If you don't already understand/accept the proposition that "the right of arms is a personal prerogative flowing directly from the right of self defense inherent in your existence, and protected by the various US & state constitutions", it gets real complicated, real quick.

Jim March
January 2, 2006, 10:52 PM
OK, here's the situation. Hugh is RIGHT in that in order to fully connect the 2nd Amendment to personal defense, you need to invoke the 14th Amendment.

Hugh is dead wrong in saying that it's "radical" to do so.

When the 2nd Amendment was drafted, the idea of banning personal defense guns was considered ludicrous. As best we can tell, the main thrust of the 2nd was to ensure that the most radical form of arms-bearing was protected: the right of groups of people to band together for armed defense when necessary.

This idea comes from how the English Bill of Rights of 1689, the second provision of which that granted rights to individual Englishmen said:

-------
That the subjects which are Protestants may have arms for their defence suitable to their conditions and as allowed by law;
-------

The most common way this got violated was with laws that prevented armed groups. This was and remains a serious concern and armed groups are the most radical form of arms-bearing possible, as shown in WA and AZ state RKBA clauses (same language):

-------
SECTION 24 RIGHT TO BEAR ARMS. The right of the individual citizen to bear arms in defense of himself, or the state, shall not be impaired, but nothing in this section shall be construed as authorizing individuals or corporations to organize, maintain or employ an armed body of men.
-------

That aside, it's possible to characterize the 2A as a "political right" similar to the right to jury duty and voting, and assigned at the time to the same group (basically white males).

Flash forward to the time of the Civil War and right afterwards.

Blacks recieved freedom with the 13th Amendment but didn't get equal protection or citizenship. Those were still denied by the 1856 Dred Scott decision, which basically said that since America had always been a racist nation even in colonial times and was a racist nation at the time of the founding, racist laws (not just pro-slavery laws) were legal. The decision was legally correct, morally reprehensible.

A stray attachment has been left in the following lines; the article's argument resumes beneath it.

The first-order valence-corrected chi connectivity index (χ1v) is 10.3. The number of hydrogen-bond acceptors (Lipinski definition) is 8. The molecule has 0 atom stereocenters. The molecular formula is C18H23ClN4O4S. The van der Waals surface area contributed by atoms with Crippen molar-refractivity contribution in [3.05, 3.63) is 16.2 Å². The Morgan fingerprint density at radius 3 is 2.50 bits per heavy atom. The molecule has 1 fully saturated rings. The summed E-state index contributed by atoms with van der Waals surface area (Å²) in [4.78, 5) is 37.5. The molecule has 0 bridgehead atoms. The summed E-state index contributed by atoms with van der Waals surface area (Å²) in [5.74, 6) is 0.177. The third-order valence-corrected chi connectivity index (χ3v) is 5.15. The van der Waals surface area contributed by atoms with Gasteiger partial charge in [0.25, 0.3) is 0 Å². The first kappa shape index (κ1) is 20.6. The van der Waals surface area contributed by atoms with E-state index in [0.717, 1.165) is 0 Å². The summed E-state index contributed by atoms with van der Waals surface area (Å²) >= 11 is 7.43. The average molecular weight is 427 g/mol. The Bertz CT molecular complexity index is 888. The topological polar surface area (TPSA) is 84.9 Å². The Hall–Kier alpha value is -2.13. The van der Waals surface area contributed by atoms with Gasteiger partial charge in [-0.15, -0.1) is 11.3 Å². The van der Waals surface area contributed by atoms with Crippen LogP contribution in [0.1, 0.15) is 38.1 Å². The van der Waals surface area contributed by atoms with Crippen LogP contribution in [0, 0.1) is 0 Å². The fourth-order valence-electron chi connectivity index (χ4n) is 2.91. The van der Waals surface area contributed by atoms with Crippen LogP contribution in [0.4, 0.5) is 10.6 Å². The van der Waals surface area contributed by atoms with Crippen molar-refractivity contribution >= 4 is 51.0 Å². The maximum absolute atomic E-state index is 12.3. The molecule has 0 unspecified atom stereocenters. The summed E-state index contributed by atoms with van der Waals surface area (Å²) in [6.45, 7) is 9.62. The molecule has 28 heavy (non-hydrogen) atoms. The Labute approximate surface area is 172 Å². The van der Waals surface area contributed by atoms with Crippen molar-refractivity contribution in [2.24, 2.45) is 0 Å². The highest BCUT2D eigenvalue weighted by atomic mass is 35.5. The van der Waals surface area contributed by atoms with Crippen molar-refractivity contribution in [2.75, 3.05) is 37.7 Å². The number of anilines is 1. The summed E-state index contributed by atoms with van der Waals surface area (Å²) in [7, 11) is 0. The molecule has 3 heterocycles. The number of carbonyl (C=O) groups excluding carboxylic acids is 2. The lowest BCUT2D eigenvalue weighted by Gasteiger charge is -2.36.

A portion of the Scott decision read:

------
For if they were so received, and entitled to the privileges and immunities of citizens, it would exempt them [blacks] from the operation of the special laws and from the police regulations which they considered to be necessary for their own safety. It would give to persons of the negro race, who were recognized as citizens in any one State of the Union, the right to enter every other State whenever they pleased, singly or in companies, without pass or passport, and without obstruction, to sojourn there as long as they pleased, to go where they pleased at every hour of the day or night without molestation, unless they committed some violation of law for which a white man would be punished; and it would give them the full liberty of speech in public and in private upon all subjects upon which its own citizens might speak; to hold public meetings upon political affairs, and to keep and carry arms wherever they went. [emphasis added]
------

Note the phrase "privileges and immunities" - it is used in Scott over 30 times and is fully defined in context as "the Bill Of Rights plus the traditional rights of free Englishmen" - note how in this paragraph, the right to "enter every other state...without pass or passport" is included, something NOT seen in the US Bill Of Rights.

The 14th Amendment is an interesting document. It gives blacks various civil rights but NOT political rights (such as voting and jury service). In this sense it basically relegates black males to the legal status of white women of the time.

Yet it bars states from denying blacks "the privileges and immunities of US citizenship" which per the US Supreme Court in Scott includes the right "to keep and carry arms wherever they went":

------
Section 1. All persons born or naturalized in the United States, and subject to the jurisdiction thereof, are citizens of the United States and of the State wherein they reside. No State shall make or enforce any law which shall abridge the privileges or immunities of citizens of the United States; nor shall any State deprive any person of life, liberty, or property, without due process of law; nor deny to any person within its jurisdiction the equal protection of the laws.